The 2016 Nobel Prize in Physics was awarded to British scientists David J Thouless from the University of Washington, F Duncan M Haldane from Princeton University and J Michael Kosterlitz, a professor at Brown University. The Royal Swedish Academy of Sciences decided to hand them the grant for their studies, which have "revealed the secrets of exotic matter", and "theoretical discoveries of topological phase transitions and topological phases of matter".

The laureates were recognised for their use of "advanced mathematical methods to study unusual phases, or states, of matter, such as superconductors, superfluids or thin magnetic films". Their research has paved the way for the study of new exotic phases of matter and their practical applications in science and electronics.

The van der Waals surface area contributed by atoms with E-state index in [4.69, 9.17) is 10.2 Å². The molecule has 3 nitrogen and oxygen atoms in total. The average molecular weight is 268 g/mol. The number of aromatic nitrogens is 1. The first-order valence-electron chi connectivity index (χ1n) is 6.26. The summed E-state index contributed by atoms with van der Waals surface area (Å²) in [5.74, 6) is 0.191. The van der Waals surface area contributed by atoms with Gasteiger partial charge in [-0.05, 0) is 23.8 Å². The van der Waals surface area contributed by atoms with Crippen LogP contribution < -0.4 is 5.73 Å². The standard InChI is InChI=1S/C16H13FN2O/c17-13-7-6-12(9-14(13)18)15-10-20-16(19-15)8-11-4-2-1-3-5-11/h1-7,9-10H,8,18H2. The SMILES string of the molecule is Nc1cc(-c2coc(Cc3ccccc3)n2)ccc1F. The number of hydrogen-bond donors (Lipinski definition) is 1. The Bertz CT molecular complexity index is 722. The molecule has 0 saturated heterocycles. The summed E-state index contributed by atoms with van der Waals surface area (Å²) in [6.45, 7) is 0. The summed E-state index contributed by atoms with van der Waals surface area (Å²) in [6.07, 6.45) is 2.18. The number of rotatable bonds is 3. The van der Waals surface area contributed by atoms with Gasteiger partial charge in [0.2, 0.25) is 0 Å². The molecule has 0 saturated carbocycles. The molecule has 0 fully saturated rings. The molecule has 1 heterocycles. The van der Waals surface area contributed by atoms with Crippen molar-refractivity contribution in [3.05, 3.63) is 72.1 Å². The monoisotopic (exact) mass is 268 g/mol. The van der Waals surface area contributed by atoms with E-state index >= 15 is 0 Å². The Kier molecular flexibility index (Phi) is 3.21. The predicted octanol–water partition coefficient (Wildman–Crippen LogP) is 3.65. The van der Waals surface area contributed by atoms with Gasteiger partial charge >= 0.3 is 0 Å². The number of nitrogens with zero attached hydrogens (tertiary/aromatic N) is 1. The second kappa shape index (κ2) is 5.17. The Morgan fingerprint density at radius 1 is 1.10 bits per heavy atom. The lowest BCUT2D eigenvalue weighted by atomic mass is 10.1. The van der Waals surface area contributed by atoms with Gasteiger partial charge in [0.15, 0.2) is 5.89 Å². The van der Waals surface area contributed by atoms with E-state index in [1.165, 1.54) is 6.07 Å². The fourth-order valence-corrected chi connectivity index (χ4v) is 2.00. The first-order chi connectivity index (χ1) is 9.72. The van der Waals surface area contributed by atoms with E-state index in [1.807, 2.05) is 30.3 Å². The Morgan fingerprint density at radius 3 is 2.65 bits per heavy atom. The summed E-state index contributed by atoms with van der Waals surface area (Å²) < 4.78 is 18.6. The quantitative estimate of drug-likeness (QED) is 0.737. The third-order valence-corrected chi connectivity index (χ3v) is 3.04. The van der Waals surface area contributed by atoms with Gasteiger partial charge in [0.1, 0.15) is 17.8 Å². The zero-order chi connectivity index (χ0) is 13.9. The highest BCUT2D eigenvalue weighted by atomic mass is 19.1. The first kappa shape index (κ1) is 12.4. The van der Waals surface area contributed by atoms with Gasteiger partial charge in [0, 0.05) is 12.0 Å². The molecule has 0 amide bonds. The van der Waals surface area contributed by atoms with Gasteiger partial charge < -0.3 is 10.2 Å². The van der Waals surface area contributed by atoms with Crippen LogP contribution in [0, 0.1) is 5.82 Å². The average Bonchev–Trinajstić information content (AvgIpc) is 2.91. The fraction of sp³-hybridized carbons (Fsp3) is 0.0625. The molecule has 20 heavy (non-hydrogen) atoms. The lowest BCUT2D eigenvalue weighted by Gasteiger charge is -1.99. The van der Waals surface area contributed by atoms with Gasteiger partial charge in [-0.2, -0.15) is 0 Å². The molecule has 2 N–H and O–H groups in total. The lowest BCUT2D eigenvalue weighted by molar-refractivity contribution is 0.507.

The scientists used topology – a branch of mathematics – to explain their theories. In the 1980s, Thouless simplified an earlier study with slim electrically conducting layers in which conductance was accurately gauged as integer steps. Haldane found how topological concepts can be used to understand the properties of small magnetic chains in some materials.

One half of the 8-million Swedish krona prize money will be awarded to Thouless, while the rest will be split between Haldane and Kosterlitz. The Nobel prizes are awarded by the Nobel Foundation, established on the instructions issued by the inventor of dynamite, Alfred Nobel. The 2016 Nobel Prize for Medicine was awarded to Japanese cell biologist Yoshinori Ohsumi on Monday.